Now, one other just general comment is — and I do think it supports what Jessica was saying, that there can be benefits to private parties of the FTC consent order process. There certainly often comes a time, even when the party under investigation has strong genuine convictions and believes that the FTC’s claims lack merit but that they still believe that the most rational solution, the preferred solution is not to litigate against the FTC but to embrace a consent order. 

And having that option available in some situations is certainly preferred to litigation for a host of reasons, even if you believe that your positions in litigation would have merit and have a significant chance of prevailing. But litigating against the FTC is a risky proposition. It’s something that can have reputational effects, even regardless of what the ultimate outcome is. There are lots of reasons why companies may find it rational to choose to settle as oppose to litigating, even if they feel like they have strong meritorious positions. And when you get into an order violation context, the stakes of litigating against the FTC can go up even higher. 

Now, one thing, just as a detail that I would mention — and the kinds of companies that we’re talking about, large platform companies and tech companies, this is relevant to them. But when you’re dealing with an order enforcement action where there’s civil penalties on the table—which would be not uncommon at all when you’re dealing with enforcement of a prior order that the FTC alleges has been violated—in those situations, in order to obtain civil penalties, the FTC has to work with the Department of Justice. The FTC cannot obtain those civil penalties on its own, and that’s an interesting procedural aspect of these types of cases.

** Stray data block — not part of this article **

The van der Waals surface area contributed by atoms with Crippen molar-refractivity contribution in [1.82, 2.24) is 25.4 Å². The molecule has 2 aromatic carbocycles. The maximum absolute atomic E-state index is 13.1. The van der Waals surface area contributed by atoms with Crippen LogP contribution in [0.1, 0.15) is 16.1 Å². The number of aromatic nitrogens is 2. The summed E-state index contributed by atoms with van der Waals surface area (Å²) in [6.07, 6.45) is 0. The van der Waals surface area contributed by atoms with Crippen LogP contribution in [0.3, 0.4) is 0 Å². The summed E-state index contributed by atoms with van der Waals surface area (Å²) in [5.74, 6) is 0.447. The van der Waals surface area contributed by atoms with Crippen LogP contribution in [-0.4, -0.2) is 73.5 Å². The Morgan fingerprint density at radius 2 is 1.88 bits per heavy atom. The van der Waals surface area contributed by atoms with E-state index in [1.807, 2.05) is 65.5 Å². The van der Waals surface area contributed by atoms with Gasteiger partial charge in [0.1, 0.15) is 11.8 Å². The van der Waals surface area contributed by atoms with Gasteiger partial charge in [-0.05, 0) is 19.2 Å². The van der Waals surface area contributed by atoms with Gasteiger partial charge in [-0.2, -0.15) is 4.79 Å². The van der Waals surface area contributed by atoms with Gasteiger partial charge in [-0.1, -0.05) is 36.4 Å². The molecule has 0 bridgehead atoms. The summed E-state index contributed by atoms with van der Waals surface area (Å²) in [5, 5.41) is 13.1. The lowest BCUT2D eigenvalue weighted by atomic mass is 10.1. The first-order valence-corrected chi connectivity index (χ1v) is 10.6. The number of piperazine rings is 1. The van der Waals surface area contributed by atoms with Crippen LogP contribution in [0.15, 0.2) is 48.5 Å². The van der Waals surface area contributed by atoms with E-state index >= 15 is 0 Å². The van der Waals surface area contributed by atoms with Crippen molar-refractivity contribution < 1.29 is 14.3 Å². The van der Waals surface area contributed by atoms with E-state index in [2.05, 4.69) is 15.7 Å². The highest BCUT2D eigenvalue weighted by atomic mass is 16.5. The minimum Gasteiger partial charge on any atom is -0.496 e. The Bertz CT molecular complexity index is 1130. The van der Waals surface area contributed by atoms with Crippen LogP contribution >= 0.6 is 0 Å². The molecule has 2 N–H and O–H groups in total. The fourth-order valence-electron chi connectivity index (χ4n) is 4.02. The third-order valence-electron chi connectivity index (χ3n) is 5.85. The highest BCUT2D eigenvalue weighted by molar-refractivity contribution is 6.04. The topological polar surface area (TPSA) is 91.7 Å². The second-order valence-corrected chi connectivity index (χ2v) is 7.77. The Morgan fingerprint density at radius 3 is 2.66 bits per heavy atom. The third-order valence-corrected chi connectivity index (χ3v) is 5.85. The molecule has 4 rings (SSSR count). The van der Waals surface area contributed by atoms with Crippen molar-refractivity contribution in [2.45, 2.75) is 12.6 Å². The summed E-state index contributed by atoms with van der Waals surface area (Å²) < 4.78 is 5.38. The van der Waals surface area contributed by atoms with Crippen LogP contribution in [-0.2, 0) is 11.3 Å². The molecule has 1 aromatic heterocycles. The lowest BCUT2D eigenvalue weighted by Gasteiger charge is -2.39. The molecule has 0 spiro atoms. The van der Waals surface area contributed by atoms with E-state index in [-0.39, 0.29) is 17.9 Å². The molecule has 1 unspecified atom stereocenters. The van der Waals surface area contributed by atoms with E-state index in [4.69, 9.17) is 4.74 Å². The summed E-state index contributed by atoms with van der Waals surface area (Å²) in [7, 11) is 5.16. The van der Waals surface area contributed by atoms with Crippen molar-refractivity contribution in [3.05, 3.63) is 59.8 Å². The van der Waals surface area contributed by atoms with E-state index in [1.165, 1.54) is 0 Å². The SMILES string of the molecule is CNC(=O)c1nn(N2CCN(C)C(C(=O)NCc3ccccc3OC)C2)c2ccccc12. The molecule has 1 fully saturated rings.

Traditionally, the Department of Justice has shown a pretty deferential approach to the FTC, particularly where you have a unanimous commission acting. But there are all kinds of complication that can arise or potential complications that can arise if there’s less than a unanimous — or I mean less than a full commission and there’s some dissent. 

But even where the Commission itself has a consensus view, the Department of Justice does have a say, a potential, independent voice in the process in terms of how civil penalties are handled, how any related federal court proceedings are handled and that that’s just another aspect of this that can complicate things. 

One last thing and then I’ll stop and we can pick up on details and questions, but Jessica was speaking about how all this can affect third parties, and I think everything that she said is absolutely right, that the reality is that FTC orders can affect third parties in a host of different ways.